So, not knowing the syntax of Linux at all, how do I set the permission to be able to view and edit a certain file withint the boot/efi folder?
The file is refind.conf - and is the config file for the refind boot OS selector application.
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I'd like to collect some information from the comments, and add more information, in a formal answer:
refind.conf. It exists in the same directory as the rEFInd EFI binary, which is normally
refind_x64.efi(or variants for non-AMD64 architectures; or
bootx64.efior variants if it's installed using the fallback filename). This configuration file will normally be
/boot/efi/EFI/refind/refind.conf, or sometimes
/boot/efi/EFI/BOOT/refind.conf, from Ubuntu.
/boot/efi/EFI/BOOTis the fallback location, which is used when installing rEFInd to a USB flash drive, if the installation script runs in BIOS mode, or if
mvrefindis used to move rEFInd to the fallback filename. The fallback filename is used if the EFI's NVRAM-based variables don't exist or if they all point to non-existent boot loaders or boot loaders that fail. In theory, rEFInd can be installed anywhere on the ESP, so it could exist in other oddball locations.
EFI/BOOT; you'd add the standard Ubuntu ESP mount point of
/boot/efi/to the start of these values to get
/etc/fstab. See this question and its answers for an introduction to how this is done.
/boot/efi, that means that any directory or filename component after that point is case-insensitive. Thus,
/boot/efi/EFI/refindis equivalent to
/boot/efi/efi/rEFInd; but these two are not equivalent to
/boot/efiis normally on a Linux-native filesystem like ext4fs, and Linux-native filesystems are case-sensitive.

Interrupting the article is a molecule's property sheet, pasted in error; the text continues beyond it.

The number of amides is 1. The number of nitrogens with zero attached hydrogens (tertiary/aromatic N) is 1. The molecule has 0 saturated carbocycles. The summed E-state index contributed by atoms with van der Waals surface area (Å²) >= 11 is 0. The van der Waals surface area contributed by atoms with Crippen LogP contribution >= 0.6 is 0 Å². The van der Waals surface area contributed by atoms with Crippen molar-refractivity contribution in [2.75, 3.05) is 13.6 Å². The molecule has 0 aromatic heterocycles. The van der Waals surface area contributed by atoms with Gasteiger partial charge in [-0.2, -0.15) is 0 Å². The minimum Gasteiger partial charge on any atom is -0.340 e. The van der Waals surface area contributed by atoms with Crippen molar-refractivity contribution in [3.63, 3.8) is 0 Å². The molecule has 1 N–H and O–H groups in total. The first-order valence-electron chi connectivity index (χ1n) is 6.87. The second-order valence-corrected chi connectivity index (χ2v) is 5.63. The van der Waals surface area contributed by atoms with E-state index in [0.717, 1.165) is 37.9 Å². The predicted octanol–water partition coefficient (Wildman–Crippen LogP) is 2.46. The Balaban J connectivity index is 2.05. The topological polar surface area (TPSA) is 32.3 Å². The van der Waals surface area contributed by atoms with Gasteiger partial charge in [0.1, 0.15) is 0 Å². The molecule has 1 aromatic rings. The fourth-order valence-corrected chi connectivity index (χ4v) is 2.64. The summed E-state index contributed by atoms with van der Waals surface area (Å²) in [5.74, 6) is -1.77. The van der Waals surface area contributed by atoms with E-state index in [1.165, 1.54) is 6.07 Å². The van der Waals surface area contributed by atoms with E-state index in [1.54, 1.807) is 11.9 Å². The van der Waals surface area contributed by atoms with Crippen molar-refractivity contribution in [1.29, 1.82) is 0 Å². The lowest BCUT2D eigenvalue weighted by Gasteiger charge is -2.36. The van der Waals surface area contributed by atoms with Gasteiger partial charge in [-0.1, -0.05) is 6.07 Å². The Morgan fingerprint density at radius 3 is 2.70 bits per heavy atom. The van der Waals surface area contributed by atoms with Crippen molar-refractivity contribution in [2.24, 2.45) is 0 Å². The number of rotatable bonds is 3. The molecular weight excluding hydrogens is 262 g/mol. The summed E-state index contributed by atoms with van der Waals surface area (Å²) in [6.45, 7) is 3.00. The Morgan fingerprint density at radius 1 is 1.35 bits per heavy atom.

lslistings identifies executable files. Files on an ESP are not normally executable in Linux, although rEFInd and other EFI binaries are executable in EFI. Ubuntu mounts the ESP in such a way that all files appear to be executable. I suspect that's because the executable bit does double duty as a way to identify directories that can be searched/entered, so it's required to make directories useful. The easy thing to do is to ignore this. If you're annoyed by it, you can edit the mount options in
/etc/fstab, using separate
fmaskoptions, which set directory and file permissions separately, rather than a single
umaskoption, that applies to both directories and files.
lslistings. Note that you can get more detailed information on individual files' permissions and ownership by doing long listings, as in
ls -l ~/foo; however, on a FAT partition, all files will have identical ownership, and permissions will be identical with the possible exception of write permission being denied on some files. (Directories might or might not have identical permissions, depending on the mount options.)
refind.confcould conceivably be a security threat, particularly on a multi-user computer. To access this partition, you can use
sudo, as in
sudo ls /boot/efi/EFI/refind. If you're not so concerned with security, you can edit
/etc/fstabto give yourself greater access to the partition; but even then, I strongly recommend against giving universal read/write access to it. The risk of accidentally trashing a directory is too great.
/etc/fstab, you can unmount the ESP (with
sudo umount /boot/efi), make the changes, and then re-mount the ESP (with
sudo mount -a).